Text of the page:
Carl Theodor Dreyer directed “Master of the House” in 1925, and the Danish film became a box-office hit in France, the United States and other countries. It tells the story about an ungrateful husband, Viktor, and his long-suffering wife, Ida. When Ida becomes ill from his abuse and moves out to regain her health, Viktor must contend with a tough-minded nanny determined to teach him a lesson about respecting his wife and children.
Viktor, played by Johannes Meyer, behaves so badly towards his wife and children in the first act that I wondered if he could reform. Everything Ida does upsets him, from the temperature of the coffee, to her management of the family budget, to the hanging of the laundry across their living room. Ida accepts Viktor’s bad behavior because, she says, his business is down and it wouldn’t be right to complain.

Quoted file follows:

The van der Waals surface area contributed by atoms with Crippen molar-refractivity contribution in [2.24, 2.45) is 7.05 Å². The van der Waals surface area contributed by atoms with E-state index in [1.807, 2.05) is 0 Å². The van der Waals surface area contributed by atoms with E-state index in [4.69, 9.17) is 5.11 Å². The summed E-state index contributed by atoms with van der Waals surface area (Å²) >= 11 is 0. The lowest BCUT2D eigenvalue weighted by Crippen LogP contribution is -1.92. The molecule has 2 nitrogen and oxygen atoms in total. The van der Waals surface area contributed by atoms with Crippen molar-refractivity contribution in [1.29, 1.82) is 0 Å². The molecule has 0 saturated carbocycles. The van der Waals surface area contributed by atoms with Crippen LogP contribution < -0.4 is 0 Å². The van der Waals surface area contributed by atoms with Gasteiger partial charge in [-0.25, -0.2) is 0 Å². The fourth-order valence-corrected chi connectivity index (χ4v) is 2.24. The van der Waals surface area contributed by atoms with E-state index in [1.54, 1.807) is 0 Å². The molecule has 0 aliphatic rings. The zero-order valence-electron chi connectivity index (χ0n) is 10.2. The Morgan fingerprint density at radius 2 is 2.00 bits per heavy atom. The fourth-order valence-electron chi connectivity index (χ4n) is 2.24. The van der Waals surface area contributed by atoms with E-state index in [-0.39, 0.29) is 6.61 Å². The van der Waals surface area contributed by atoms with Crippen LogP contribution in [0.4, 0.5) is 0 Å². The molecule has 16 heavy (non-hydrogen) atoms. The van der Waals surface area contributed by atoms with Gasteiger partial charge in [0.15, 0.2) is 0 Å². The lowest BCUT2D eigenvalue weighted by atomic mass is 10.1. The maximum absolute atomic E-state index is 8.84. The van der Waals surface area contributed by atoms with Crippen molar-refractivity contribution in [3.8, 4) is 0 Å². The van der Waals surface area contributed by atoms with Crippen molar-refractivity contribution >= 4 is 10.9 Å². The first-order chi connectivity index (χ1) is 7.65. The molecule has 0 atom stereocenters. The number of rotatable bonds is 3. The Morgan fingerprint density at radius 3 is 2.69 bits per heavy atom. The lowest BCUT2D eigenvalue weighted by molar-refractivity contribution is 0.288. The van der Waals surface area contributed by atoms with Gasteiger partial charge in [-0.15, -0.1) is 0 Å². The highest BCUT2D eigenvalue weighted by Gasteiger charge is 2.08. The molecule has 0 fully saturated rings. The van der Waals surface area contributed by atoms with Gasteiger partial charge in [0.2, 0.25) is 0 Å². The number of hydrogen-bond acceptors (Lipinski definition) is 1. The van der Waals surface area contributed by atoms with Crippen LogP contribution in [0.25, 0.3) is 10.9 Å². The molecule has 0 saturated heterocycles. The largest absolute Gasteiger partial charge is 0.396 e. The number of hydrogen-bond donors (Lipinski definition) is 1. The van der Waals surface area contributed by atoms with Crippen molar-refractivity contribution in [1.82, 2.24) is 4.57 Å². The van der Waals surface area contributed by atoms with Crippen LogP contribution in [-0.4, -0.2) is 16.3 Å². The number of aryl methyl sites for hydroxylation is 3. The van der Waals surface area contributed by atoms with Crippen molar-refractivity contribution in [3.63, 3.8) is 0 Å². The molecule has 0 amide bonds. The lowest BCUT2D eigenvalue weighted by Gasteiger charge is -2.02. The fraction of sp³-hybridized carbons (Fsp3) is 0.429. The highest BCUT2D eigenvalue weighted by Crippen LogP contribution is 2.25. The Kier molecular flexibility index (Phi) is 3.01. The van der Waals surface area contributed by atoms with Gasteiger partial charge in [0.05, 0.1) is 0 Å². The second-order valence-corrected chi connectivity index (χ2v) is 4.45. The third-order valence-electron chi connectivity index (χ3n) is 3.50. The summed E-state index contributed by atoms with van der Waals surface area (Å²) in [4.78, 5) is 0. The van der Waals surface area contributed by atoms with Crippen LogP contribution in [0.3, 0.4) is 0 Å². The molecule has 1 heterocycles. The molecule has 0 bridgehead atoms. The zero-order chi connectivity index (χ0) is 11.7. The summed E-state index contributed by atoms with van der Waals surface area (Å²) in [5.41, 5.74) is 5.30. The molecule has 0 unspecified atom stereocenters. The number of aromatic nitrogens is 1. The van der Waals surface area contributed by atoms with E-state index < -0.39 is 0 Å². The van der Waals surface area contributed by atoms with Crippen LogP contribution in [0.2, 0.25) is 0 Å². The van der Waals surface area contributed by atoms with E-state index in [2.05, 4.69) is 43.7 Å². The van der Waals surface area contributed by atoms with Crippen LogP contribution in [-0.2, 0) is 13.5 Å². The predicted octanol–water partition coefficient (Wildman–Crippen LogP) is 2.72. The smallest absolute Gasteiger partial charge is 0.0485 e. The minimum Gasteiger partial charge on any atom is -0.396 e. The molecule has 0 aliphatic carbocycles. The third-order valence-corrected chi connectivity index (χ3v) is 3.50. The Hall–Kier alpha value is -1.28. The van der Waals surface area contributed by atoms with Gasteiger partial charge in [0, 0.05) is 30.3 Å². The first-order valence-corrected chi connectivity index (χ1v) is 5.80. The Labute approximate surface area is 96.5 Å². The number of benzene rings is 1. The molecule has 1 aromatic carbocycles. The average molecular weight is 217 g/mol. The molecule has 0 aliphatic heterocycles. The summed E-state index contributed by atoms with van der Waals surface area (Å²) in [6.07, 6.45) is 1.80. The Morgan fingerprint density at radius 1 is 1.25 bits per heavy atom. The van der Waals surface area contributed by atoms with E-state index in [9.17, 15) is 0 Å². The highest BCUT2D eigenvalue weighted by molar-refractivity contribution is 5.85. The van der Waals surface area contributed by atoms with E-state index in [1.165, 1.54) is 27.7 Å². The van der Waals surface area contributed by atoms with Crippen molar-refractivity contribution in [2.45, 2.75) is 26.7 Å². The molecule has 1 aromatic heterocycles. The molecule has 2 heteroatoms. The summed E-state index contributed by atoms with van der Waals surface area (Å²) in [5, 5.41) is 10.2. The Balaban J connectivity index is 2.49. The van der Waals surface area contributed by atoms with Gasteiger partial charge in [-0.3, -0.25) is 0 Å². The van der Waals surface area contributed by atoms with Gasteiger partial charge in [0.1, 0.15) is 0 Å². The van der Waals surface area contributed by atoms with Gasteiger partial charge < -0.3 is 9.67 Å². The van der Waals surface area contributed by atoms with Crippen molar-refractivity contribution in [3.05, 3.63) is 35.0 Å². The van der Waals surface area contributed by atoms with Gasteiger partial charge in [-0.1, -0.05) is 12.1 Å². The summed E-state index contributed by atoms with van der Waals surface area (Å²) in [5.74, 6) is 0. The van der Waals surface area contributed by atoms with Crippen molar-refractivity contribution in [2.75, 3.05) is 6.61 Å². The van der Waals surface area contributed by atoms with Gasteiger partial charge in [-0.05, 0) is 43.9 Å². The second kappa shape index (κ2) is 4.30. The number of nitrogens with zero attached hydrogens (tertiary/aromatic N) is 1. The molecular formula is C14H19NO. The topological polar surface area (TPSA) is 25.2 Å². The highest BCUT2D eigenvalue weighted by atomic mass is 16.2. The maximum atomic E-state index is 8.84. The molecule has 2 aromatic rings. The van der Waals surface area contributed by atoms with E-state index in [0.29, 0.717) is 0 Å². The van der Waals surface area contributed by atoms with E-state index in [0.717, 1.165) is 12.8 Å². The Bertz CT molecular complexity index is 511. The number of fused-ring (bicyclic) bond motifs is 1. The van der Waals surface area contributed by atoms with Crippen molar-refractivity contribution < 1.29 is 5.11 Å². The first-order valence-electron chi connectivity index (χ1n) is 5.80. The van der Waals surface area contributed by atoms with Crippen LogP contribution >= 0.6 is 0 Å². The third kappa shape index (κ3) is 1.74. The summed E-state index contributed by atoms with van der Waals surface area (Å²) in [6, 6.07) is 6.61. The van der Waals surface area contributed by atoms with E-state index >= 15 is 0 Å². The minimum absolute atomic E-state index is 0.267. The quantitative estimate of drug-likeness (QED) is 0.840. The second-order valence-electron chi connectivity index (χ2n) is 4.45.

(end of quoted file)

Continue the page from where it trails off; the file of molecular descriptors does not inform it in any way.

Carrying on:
The Nanny, played by Mathilde Nielsen, tortures Viktor while he sinks deeper into depression over the loss of his wife. She eats his food, orders him around and makes sure she wins the battle of domestic tyrants. The slow-moving film contains so many scenes and details of domestic life that it seems to go no-where for a while. Eventually, however, Viktor reforms, even though it’s still a bit surprising given where he started.